A couple home shopping looking at houses with fall foliage.Many products have seasonal prices, and this can be true of homes as well. Some studies have suggested that buying a home later in the year can potentially save you thousands on your purchase, though there some are tradeoffs to consider. While there are no guarantees in the world of real estate markets, here are some general seasonal rules on home shopping.

Summer: high prices and high selection

With warm weather, schools out and many home rental leases ending, summer is the most convenient time for many to buy or sell a home. Because of this, there are often numerous options on the market but also lots of buyers. This drives up prices, which often peak in June and July. If you’re looking for a hard-to-find home or just want to avoid the hassles of buying during the other seasons, paying a summer premium may be necessary.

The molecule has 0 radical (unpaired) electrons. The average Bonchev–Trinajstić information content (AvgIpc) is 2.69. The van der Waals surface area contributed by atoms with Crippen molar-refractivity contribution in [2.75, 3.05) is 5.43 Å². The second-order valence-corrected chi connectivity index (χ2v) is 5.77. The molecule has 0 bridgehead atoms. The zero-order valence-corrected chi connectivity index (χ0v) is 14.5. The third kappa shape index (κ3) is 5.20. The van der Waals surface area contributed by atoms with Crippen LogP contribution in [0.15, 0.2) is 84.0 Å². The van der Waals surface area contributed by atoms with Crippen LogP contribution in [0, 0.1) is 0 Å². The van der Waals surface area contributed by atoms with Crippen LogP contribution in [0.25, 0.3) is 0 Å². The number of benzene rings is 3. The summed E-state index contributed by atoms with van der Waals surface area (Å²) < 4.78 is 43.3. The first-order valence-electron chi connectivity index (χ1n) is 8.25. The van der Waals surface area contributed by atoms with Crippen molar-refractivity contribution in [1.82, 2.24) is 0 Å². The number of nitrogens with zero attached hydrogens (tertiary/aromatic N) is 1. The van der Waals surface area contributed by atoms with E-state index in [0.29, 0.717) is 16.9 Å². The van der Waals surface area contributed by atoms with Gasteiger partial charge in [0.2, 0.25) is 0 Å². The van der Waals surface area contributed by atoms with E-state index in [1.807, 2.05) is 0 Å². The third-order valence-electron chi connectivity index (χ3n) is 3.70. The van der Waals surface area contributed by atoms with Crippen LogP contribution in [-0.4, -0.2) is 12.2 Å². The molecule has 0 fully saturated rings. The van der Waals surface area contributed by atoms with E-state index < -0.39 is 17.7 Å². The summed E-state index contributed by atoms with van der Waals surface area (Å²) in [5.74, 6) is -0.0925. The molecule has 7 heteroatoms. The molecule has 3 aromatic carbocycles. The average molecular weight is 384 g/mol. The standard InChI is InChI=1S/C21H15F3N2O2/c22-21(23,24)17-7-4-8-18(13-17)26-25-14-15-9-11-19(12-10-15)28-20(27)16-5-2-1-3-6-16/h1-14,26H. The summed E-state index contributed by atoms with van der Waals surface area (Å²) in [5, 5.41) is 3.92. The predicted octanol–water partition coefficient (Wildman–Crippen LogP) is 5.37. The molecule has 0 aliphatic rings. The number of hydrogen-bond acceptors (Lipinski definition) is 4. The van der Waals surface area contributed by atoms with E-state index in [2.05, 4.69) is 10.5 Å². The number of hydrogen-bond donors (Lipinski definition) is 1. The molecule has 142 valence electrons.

Winter: rock bottom prices

Cold weather and the holidays make winter a less-than-ideal home shopping time for many. Accordingly, sellers are often willing to reward the few buyers who brave the winter market with some of the best deals of the year. Prices have been found to drop as low as 8 percent during the dead of winter compared to summer’s peak. The selection of homes on the market is likely to be limited at this time of year, however.

Spring and fall: middle of the road

Spring and fall are the housing market’s shoulder seasons. With the holidays past and the weather warming in the spring, buyers and sellers flood back into the market, and prices rise toward their summer peak. As temperatures and market activity cool in the fall and school resumes, prices begin to dip toward their winter lows.


While these trends have been found to be generally true for many major metro areas in the U.S., you should always consult a local real estate expert for specific advice in your market. Seasonal differences in prices may be very pronounced in your area or barely noticeable. If you’re searching for a unique home or if prices are on the rise, holding out for seasonal savings may not be the best strategy.